The TSA announced today that they are “raising aviation security baseline” by creating more hoops to jump through at security checkpoints. Where before only laptops were taken out of backpacks and placed in their own bin for screening, now any “electronics larger than a cell phone” will get the same treatment. Yes, this will mean longer lines, slower screening, and more packing up after going through security.
Perhaps this is to make up for the fact that the TSA has actually missed over 95% of items that could be dangerous as they pass through security. An article from CNN in 2015 and more recent one from the Washington Times in 2017 attests to that fact. It is really outrageous.
That being said, I personally doubt that this type of screening will pick up much more of the dangerous items that our “security theater” is said to be there for.
And, luckily, those of us with TSA PreCheck do not have to worry about this at all.
When the Supreme Court agreed to hear the case on the Travel Ban they issued a statement that essentially allowed parts of the ban to be enforced. Specifically, they said that anyone who did not already have some kind of tie to the United States would not be allowed to enter until their ruling had been given later this year. They even specified examples of the types of people “with ties” to the country. Their words were that the ban applies to “foreign nationals who lack any bona fide relationship with a person or entity in the United States.”
Unfortunately, the Trump administration set forth guidelines on what that meant in relation to family ties. For example, siblings-in-law would be allowed in but grandparents would not.
As someone who just lost two grandmothers in the same year I can’t begin to tell you how awful this ruling can be for people. Just the thought of not being able to see my grandmothers makes me feel upset.
So, I am happy that a Federal court in Hawaii has ruled against that specific limitation. Interestingly, the definition of “close relative” does not yet include a fiancé.
In Act 3 of the security theater of the electronics ban, international airports are now being let off the list of locations where US-bound flights are required to put all electronics bigger than a cell phone into checked luggage (even a Kindle!). The airlines now permitted to arrive with electronics in the main are:
- Emirates Air (Dubai, UAE)
- Eithad Airways (Abu Dhabi, UAE)
- Kuwait Airways (Kuwait City, Kuwait)
- Royal Jordanian (Amman, Jordan)
- Qatar Airways (Doha, Qatar)
- Turkish Airways (Istanbul, Turkey)
The airlines still restricted are:
- EgyptAir (Cairo, Egypt)
- Royal Air Maroc (Casablanca, Morocco)
- Saudia Arabian Airlines (Jeddah, Saudia Arabia)
Back in May there was a brief worry that the ban would be expanded and members of the administration hinted at more potential terrorism. All the while, airlines were worried of lithium ion batteries exploding in cargo holds, causing more likely damage. In the end, the rumor that there would be security increases to get off the list came true and we can now fly “safely” from these countries back to the US.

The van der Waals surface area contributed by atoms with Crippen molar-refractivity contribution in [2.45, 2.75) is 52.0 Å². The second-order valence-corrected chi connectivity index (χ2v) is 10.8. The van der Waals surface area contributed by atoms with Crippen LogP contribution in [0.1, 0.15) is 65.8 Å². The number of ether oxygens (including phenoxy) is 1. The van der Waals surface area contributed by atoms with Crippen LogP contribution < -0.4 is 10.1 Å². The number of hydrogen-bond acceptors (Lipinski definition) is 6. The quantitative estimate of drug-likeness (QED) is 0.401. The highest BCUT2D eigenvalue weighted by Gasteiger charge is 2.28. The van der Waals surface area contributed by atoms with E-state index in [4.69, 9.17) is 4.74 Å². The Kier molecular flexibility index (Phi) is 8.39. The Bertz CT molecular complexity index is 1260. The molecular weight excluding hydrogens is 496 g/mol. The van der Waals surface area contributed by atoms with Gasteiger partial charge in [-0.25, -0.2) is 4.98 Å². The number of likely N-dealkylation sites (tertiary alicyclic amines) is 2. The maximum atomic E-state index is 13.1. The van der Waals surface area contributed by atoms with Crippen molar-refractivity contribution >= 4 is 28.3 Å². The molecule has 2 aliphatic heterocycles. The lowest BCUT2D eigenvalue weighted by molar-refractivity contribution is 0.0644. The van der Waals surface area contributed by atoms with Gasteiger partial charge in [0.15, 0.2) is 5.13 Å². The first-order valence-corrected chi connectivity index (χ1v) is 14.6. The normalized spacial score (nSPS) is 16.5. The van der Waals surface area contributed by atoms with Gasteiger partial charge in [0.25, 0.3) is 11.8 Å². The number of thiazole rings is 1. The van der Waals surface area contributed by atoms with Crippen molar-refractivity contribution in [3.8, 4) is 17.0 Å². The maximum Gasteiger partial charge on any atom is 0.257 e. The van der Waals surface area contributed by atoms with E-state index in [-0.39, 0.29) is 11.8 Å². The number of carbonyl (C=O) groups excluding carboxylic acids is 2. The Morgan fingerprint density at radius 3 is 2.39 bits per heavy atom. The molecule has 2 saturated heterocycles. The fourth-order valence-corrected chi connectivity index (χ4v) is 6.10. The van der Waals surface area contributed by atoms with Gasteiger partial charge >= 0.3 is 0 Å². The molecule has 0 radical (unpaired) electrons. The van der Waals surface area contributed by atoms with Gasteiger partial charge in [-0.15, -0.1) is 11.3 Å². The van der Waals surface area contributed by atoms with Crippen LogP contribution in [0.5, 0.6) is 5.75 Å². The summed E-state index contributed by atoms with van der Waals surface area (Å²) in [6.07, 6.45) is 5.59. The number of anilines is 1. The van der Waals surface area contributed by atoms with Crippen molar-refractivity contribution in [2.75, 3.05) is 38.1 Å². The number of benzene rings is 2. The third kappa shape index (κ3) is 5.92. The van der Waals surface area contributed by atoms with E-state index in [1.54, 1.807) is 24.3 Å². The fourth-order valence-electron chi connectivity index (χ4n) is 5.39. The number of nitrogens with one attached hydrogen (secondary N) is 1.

The whole thing is really unfortunate as TSA agents are failing at their jobs 95% of the time that it actually matters. Here’s hoping we can figure this stuff out in the US soon.
I want to get back into sharing about my time in South Africa over Spring Break as I ease back into making posts. I know a lot has been going on about potential new travel bans and a renewed restriction on travel to Cuba, but I’ll get into all that later. For now, I want to share some photos of my time on Table Mountain.
I’ve been to Table Mountain before – as a small child I went up the cable car of yester-year. I’m not entirely sure if this is the exact one I used back in the early ’90s, but it seems pretty similar in my head.
Nowadays, however, they have made massive upgrades. When we went to Cape Town in 2007 (and now when I went in 2017) we used the newer ones that are safer, hold more people, and rotate! It was such a pleasure to take them up (although my wife was a bit scared). On top there were amazing views of everything around us.
One of the coolest things about Table Mountain is how fast the weather changes. When we arrived, it was clear and sunny. Within 20 minutes, the “table cloth” had covered us and started to get denser. Then, 10 minutes later, it was gone. Below is a video of that taking place.
The view was amazing and the walks along the top are incredible as well. The next time I go I plan on hiking up!
After a fine time flying SAA to Cape Town we picked up our new luggage at baggage claim (no wait this time) and drove out to the President’s Hotel for a four-night stay in the city. The hotel was suggested by my mother and had nice access to a variety of parts of the city while being situated in Bantry Bay, a neighborhood directly northwest of Lion’s Head.
We decided to splurge on a one-bedroom suite that even had a small refrigerator, microwave, and dishes. The bed was moderately comfortable (again, not the best in the world) and this time there was no distinction between shower and bathtub (they were one piece in the bathroom). That being said, we had a nice view of the ocean and very comfortable places to put our things. The bathroom was well stocked with towels and amenities and there were side table on either side of the bed. There was easy access to the wifi in the hotel and a TV with many channels.